Okay, so Giorgio isn't necessarily an Italo disco artist in the truest sense, but he is a crucial jumping off point for the genre. His influence is actually less to do with him being Italian, and more to do with all that electronic music pioneering he did. Moroder represents the moment the slick chintz of disco began to segue into more synthetic spaces. It's an observation of musical development more obvious than Noel Gallagher telling you Oasis were influenced by the Beatles, but Donna Summer's "I Feel Love" really is the production that set up the new template. Also watch the video to "Together In Electric Dreams" and tell me it's not Italo as fuck mate.
Klein & MBO
Klein and MBO were composed of an Italian (Mario Boncaldo), and an American (Tony Carrasco) — which is the geographical marriage of Italo itself. They had possibly the most palpable influence on carrying Italo forward into the realms of dance music, as many of their tracks became hits in the underground scenes of New York and Chicago.
Kano were another of the original groups that broke Italo into the world, and were also one of the first to enjoy hits internationally, with many of their singles landing well in the US. They also released albums, which in the fast moving, cheaply produced world of Italo was something of a rarity. Anyone with keen Kano ears will also hear their slammer "Now Baby Now" sampled on Felix Da Housecat's "Glitz Rock".
These three represent an important part of Italo: the pop star. However the female vocalists weren't stars in the same way as the divas of the original disco era. Names like Valerie Dore were often in fact projects, put together by producers who used the star's identity as a meta-vehicle for the track. Put simply, Italo was doing PC Music before Danny L Harle was even born. It probably hasn't escaped your notice that Italo-disco wasn't the most positive space when it came to representing women.
From an international perspective ZYX was probably the most significant label. Not only did the German label coin the term Italo, but they were responsible for the hugely important Best of Italo-disco compilations. As is often the case, it takes an outsider to realise an insular phenomenon, and it is fair to say the most important contribution of ZYX was exactly this. They recognised Italo as a microcosm, packaged it, and sold it to the world.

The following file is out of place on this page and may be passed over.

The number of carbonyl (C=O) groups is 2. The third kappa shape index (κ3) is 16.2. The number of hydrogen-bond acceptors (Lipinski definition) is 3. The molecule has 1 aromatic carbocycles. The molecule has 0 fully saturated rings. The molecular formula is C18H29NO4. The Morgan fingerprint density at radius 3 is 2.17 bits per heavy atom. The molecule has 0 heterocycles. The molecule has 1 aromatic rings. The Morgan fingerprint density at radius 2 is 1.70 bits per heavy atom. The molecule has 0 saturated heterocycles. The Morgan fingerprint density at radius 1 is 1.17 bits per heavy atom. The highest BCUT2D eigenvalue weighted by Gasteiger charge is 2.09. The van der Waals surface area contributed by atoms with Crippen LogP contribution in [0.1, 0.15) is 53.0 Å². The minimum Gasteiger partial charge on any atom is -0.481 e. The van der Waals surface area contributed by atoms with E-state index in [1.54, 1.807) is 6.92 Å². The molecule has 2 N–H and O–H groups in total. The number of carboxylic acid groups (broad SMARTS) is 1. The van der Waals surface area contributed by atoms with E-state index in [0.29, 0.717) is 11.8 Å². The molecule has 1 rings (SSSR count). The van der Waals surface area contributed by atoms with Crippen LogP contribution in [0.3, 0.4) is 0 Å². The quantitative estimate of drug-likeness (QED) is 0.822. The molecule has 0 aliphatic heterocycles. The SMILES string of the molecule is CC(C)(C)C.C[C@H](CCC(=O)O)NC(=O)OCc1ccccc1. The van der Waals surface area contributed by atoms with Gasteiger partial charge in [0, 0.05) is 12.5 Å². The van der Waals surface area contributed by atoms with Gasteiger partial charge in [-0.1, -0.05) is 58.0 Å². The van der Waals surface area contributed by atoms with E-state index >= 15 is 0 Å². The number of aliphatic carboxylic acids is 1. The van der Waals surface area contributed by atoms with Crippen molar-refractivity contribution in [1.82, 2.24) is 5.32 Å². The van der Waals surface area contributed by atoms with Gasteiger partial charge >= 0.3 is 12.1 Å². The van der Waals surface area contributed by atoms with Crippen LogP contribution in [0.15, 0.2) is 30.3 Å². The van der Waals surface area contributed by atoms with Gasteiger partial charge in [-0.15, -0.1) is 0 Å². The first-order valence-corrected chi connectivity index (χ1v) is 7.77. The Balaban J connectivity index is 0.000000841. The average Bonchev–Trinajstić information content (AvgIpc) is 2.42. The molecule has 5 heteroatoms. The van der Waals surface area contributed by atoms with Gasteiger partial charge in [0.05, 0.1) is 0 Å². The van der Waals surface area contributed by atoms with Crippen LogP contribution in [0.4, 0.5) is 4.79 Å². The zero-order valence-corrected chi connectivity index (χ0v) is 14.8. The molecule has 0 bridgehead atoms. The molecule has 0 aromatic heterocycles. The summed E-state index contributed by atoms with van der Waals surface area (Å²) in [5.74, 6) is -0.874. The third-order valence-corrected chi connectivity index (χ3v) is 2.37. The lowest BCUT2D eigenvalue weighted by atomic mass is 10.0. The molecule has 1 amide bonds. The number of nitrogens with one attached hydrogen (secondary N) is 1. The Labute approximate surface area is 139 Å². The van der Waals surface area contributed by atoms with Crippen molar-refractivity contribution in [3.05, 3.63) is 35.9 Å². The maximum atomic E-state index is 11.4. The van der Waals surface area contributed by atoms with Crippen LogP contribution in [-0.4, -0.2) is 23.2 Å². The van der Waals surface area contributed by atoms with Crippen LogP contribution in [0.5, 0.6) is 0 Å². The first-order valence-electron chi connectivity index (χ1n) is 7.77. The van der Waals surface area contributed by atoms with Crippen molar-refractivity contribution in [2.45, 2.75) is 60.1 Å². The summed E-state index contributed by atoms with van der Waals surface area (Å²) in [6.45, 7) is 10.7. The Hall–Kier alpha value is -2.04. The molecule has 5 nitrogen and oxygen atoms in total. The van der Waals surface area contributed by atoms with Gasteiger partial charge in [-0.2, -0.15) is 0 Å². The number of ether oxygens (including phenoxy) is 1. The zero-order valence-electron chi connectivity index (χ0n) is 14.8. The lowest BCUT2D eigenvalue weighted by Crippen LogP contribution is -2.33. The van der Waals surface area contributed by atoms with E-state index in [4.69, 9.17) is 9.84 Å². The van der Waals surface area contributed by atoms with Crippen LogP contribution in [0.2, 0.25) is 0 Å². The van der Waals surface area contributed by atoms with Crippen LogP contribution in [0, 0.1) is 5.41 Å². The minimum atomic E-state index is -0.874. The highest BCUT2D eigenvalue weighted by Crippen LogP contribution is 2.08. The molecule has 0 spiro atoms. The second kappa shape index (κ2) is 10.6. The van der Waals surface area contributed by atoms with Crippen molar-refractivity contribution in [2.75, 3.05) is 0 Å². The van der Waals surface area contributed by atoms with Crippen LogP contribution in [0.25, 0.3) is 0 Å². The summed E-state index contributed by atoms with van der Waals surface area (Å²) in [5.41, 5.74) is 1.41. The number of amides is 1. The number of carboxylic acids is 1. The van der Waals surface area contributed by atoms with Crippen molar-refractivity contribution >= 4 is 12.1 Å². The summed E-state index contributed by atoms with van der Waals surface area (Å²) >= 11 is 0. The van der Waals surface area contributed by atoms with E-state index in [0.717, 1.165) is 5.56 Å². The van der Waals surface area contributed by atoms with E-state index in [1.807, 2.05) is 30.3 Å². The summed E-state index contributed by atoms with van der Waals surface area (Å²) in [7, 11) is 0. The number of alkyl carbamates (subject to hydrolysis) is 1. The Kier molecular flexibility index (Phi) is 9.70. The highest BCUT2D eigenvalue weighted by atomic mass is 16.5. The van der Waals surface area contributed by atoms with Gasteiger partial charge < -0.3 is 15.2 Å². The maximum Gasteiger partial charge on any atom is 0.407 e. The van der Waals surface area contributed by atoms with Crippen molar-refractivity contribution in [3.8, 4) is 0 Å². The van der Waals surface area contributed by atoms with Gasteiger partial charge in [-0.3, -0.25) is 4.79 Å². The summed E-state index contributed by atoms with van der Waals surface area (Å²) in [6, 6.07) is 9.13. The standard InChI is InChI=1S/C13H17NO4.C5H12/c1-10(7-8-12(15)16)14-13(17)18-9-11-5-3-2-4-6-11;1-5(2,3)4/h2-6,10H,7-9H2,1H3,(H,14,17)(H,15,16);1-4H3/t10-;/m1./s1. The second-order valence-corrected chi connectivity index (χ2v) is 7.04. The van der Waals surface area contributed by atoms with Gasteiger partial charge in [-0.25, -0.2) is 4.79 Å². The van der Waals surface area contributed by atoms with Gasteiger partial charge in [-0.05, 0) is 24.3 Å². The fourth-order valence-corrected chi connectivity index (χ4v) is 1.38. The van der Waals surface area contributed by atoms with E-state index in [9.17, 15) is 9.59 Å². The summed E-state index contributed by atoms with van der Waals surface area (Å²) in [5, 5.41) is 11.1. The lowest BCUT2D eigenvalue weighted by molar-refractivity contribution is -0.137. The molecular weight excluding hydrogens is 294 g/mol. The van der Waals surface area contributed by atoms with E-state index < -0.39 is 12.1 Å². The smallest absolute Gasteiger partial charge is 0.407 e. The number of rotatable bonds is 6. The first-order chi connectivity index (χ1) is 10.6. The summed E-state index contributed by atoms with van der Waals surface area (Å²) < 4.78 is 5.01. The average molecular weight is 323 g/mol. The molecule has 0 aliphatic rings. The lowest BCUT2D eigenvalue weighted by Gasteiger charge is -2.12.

One day, I will make a feature length film about Goody Music. Headed up by the megalomanic, unreliable, but ruthlessly ambitious Jacques Petrus, Goody Music was one of the few native Italian labels to truly hold its own among the big international players. Macho's record "I'm a Man" is a particularly notable example, being the first disco record made entirely by Italian musicians to become a worldwide hit, smashing the charts everywhere from America, to Japan, to Brazil. However, Petrus' shaky reputation and inability to recognise his own failings, led to business decisions that took him further into the murky underworld of borrowing more money than he could ever hope to pay back. He was assassinated in 1986 age 47, at his villa in Guadalupe.
Power, another Italian label, gets a mention for the release of some serious Italo heaters. The label only existed between 1986 and 1987 but in that time managed to churn out more kitsch sizzlers than Duran Duran did in their entire career.
Klein & MBO - "Dirty Talk"
Basically the "classic" Italo track. Released in 1982, so just long enough after disco for drum machines to be popping off, but not too deep into the 80s for everything to have gotten all techno, techno, techno.
Baby's Gang - "Happy Song"
Yes, you're correct, "Everybody, let's go to the gig, we can dance there, dance and eat an ice-cream, everybody dancing all night long, try to do it, sing a happy song" are the best lyrics on any dance track ever released.
Paciscopi - "Love's Harmony"